The turkey vulture, commonly called buzzard, is a blackish-colored bird with a reddish, featherless head. Not known for physical beauty, vultures soar gracefully and elegantly in thermals, hardly ever flapping their wings. In flight, they can be distinguished from other large birds by the position of the wings. Eagles and hawks soar with wings stretched horizontally but vultures soar with wings slightly lifted in a wide “V” shape.
Most people think of the vulture as a revolting bird because of its eating of dead flesh. The people who classified this amazing bird, however, were aware of its usefulness and named this genus of vultures Cathartes, meaning “purifier.” Vultures rid our countryside and garbage dumps of unwanted waste and are truly our volunteer purifiers.
Bacteria which can carry disease can pass unharmed through the digestive system of most animals but the potent digestive juices of the vulture kill all bacteria entering into these scavengers. It has been stated that we may never know how many serious epidemics have been stopped because of the vulture.
Vultures can sometimes be seen sitting on fence posts holding their wings outstretched. This possibly serves two purposes. One purpose is to cool the bird and the other is to allow the long rays of the sun to help destroy bacteria on the feathers.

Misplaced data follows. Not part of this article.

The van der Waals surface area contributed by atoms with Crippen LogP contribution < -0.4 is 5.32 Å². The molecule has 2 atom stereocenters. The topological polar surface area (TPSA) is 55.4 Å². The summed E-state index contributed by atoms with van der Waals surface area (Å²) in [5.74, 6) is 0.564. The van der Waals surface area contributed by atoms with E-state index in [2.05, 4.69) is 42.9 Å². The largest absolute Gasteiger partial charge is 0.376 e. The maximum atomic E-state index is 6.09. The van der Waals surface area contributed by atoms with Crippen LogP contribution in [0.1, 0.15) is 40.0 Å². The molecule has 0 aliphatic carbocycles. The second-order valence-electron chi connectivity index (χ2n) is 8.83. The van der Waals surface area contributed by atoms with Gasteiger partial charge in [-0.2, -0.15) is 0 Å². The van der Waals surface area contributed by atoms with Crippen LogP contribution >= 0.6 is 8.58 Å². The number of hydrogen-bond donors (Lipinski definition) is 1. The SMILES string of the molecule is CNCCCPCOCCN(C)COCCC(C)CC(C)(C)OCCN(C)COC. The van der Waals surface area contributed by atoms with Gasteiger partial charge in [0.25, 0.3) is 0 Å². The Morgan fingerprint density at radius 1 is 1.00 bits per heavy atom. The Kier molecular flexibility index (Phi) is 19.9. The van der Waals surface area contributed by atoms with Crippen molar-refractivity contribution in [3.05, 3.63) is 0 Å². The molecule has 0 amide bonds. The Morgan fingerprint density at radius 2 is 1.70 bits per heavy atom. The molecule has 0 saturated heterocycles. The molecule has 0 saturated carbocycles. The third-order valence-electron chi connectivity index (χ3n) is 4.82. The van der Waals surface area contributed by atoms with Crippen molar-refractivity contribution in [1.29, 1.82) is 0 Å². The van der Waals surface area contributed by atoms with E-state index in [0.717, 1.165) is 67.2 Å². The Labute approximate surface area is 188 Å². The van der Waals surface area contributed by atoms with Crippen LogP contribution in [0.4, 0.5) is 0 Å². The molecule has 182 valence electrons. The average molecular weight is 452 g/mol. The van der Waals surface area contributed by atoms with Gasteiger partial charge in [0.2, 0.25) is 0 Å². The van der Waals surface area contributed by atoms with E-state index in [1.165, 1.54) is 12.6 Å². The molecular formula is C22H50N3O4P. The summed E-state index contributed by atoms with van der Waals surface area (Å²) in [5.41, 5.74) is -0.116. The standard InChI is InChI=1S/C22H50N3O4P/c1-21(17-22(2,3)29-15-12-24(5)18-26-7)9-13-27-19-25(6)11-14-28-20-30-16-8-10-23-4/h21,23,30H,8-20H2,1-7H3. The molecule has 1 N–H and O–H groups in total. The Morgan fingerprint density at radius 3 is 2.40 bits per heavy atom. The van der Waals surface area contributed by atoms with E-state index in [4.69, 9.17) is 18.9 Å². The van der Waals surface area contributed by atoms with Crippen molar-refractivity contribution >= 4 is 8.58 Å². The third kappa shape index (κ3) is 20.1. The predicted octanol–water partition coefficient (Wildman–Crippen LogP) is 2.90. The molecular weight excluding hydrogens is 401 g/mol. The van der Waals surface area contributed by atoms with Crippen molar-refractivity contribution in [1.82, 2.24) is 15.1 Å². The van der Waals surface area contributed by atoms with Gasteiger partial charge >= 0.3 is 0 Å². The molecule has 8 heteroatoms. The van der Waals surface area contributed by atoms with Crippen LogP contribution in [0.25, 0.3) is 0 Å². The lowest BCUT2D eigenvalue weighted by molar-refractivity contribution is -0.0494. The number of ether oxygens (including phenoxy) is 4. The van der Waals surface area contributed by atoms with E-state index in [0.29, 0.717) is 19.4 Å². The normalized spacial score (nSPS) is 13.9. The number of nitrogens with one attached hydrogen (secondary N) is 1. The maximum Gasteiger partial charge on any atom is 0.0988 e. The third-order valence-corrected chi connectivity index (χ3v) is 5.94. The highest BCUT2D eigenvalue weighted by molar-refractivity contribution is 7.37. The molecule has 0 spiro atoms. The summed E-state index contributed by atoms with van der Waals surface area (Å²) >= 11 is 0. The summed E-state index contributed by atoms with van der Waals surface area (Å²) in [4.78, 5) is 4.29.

There has been a debate for centuries as to how the vulture actually finds its food, either by sight or smell. Audubon did an experiment and hid a carcass from sight with canvas. The vultures weren’t attracted to it. When he put a picture of a dissected sheep on the canvas, the vultures came. A man named Mr. Bachman covered a decaying carcass with canvas and then put meat on it. The vultures ate the exposed meat but left the putrid meat, which was only inches from their nostrils, alone. However, a number of times vultures have gathered over leaks in gas pipes, indicating they were attracted by the smell.
Vultures must allow meat to partially decay or tenderize before consumption because their beaks are weak. Vultures sometimes eat live prey, taking mice, nestlings, and even eggs.
Most vultures migrate in the winter. Buzzards nest at ground level in hollow trees or stumps. The nestlings are snow white.
The turkey vulture has few natural enemies, but man has killed a number of vultures with his automobile.
Falconiformes • Cathartidae • Cathartes oura
Weight: 2.9 pounds (1.3 kg)
Length: 29 inches (74.4 cm)
Wing Span: 4–6 feet (1.2–1.8 m)
Life Span: Average 20 years; known to have lived in a zoo for 50 years.
Special Design Feature: The turkey vulture’s appetite for carrion helps purify our countryside.
Did You Know? Turkey vultures find their food mainly by keen eyesight.